April 29, 2017
 
 You are in: Human Computer Interaction  

Welcome to the Human Computer Interaction section. The latest articles for this section are displayed below:

 

FOX helps audiologists to tune cochlear implants for the hearing impaired
Paul J. Govaerts, Bart Vaerenberg, and Wojtek Kowalczyk
An intelligent agent provides feedback to facilitate the complex task of adjusting cochlear implants to the needs of individual deaf users.

Affective posture and body movement as modality for human-computer interaction
Nadia Berthouze
Body expressions are a powerful means for technology designers to enhance people's wellbeing and social interaction.

Context-aware brain-computer interfaces
Ricardo Chavarriaga and José del R. Millán
Systems using brain-generated signals can control complex, smart devices by taking into account information about the situation at hand, as well as the operator's cognitive state.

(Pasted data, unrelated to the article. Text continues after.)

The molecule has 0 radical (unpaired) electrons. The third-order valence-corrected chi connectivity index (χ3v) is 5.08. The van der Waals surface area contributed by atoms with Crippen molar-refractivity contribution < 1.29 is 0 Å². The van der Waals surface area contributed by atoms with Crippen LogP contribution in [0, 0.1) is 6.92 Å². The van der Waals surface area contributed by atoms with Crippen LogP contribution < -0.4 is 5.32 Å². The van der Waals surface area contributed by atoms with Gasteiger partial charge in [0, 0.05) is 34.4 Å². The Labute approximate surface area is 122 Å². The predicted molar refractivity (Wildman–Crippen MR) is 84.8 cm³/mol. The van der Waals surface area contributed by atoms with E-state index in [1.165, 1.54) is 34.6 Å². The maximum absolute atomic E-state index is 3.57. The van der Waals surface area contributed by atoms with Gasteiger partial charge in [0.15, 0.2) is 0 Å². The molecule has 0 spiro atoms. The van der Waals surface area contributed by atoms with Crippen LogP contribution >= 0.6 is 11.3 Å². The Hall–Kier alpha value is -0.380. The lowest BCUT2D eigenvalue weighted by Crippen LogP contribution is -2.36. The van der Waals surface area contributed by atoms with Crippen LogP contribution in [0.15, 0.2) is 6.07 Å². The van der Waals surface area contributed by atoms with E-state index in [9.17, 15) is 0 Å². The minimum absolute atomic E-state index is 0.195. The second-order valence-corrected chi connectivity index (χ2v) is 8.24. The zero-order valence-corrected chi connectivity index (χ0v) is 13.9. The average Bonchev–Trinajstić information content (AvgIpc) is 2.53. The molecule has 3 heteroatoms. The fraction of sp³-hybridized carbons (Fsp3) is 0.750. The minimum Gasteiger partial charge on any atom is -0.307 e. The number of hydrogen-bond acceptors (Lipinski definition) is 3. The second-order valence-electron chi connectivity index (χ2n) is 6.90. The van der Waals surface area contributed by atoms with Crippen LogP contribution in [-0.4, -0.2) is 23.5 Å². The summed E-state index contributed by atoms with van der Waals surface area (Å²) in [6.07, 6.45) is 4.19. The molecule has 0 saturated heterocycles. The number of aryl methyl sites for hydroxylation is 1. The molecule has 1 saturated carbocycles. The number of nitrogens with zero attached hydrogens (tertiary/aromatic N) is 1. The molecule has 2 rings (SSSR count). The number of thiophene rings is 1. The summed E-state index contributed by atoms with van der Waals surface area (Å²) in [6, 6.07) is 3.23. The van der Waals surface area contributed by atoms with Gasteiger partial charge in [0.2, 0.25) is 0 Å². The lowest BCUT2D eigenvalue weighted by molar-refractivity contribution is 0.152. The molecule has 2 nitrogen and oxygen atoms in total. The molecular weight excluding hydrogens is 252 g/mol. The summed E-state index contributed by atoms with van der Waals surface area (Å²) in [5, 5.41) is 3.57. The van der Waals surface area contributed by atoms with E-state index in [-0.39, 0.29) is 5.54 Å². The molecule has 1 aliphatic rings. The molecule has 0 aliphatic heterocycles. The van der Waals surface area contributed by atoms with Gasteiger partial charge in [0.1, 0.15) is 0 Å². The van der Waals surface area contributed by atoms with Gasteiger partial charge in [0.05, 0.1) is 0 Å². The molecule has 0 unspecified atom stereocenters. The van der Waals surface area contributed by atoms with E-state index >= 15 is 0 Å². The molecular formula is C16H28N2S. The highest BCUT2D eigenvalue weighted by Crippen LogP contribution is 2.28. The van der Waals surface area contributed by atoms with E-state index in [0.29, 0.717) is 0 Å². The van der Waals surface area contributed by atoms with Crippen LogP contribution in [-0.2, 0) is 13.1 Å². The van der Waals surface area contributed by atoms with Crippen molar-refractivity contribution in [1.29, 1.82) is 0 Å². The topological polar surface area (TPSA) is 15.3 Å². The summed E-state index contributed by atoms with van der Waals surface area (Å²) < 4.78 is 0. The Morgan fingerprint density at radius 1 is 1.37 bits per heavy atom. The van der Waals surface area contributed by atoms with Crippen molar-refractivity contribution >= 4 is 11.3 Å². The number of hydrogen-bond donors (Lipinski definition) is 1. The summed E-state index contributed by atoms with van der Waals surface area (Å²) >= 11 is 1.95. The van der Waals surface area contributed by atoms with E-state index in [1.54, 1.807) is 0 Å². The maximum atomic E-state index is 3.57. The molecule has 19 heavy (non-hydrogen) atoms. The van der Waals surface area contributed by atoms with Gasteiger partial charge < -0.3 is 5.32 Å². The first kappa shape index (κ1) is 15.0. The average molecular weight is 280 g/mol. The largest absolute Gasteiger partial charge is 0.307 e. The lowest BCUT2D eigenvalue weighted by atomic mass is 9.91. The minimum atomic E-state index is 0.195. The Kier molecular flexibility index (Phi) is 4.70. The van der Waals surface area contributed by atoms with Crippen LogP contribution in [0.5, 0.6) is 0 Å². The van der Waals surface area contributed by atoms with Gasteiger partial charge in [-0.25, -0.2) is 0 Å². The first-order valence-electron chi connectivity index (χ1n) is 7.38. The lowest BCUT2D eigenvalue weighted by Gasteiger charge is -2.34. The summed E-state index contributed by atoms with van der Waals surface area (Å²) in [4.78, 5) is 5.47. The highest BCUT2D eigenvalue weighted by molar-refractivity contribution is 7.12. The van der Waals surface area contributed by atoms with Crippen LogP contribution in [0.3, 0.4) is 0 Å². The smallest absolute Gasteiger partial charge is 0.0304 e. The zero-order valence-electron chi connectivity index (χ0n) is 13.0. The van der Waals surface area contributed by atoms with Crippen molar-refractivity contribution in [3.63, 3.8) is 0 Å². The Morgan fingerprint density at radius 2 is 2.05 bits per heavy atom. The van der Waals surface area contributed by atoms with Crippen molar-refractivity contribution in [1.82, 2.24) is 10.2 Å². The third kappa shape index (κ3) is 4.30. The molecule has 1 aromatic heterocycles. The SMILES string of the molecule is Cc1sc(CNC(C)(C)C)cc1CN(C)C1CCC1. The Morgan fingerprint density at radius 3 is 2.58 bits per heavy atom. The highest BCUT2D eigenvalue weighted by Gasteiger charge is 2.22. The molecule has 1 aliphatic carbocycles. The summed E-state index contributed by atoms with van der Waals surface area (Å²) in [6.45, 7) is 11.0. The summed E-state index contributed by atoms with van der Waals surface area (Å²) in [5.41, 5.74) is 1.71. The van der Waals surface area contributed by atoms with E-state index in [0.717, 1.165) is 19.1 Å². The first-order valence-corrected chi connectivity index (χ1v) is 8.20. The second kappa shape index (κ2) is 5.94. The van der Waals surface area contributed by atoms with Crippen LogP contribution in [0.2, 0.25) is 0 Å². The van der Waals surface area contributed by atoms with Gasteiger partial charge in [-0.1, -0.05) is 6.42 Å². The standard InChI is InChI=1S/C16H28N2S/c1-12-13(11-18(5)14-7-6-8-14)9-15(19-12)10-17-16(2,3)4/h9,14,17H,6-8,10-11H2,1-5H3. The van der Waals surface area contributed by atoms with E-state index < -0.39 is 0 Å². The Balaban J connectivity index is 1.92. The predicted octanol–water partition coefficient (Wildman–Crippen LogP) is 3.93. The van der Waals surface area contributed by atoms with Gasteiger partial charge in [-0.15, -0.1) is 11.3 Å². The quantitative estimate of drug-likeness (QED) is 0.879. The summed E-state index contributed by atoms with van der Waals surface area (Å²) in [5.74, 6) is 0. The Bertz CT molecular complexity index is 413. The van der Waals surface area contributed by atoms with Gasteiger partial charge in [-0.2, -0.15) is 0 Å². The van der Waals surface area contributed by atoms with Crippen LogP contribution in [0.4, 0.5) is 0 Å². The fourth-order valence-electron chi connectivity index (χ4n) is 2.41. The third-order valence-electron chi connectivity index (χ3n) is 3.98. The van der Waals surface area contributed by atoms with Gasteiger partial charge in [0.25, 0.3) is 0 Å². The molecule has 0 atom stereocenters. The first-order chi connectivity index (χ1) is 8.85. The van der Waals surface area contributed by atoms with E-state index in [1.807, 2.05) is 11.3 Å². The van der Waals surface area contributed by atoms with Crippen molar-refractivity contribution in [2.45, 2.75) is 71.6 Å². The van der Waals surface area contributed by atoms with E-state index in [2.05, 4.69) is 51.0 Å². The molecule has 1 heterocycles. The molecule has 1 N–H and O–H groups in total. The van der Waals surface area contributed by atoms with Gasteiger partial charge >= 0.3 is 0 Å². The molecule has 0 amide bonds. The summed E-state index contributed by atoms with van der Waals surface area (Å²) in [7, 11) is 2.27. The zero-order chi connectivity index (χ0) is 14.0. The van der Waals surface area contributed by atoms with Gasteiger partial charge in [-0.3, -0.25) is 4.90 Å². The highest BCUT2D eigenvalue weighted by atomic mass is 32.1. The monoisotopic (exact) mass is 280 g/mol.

Touching the future: the rise of multitouch interfaces
Johannes Schöning
Advances in sensor and hardware implementation enable expressive gestural control and fluid multi-user collaboration in human/computer interactions.

Social adaptation in conversational agents
Stefan Kopp
Technology interfaces can improve human-machine interaction when they learn to adapt to users in social settings.

Gaze guidance for improved visual communication
Michael Dorr and Erhardt Barth
Novel systems to direct the gaze may enhance human vision for tasks such as driving or reading.

Using a brain/computer interface for smart-home control
Christoph Guger
Just by thinking, users can select computer commands to turn on television sets, open or close doors and play music.

Interacting in urban environments
Rod McCall
Mixed and augmented reality can enhance our experience of cities, allowing people to enter different time periods and take part in the urban design process.

The secret life of digital images revealed
Michael Smyth and Ingi Helgason
Design of future technologies can be informed by exploration of rituals, behaviours and habits of everyday life through personal photographs.

Engaging the public with a hybrid puppet
Matthew Studley, Claire Rocks, and David McGoran
A puppet with robotic features and emotional expressions can make general audiences think about the role of machines in everyday life.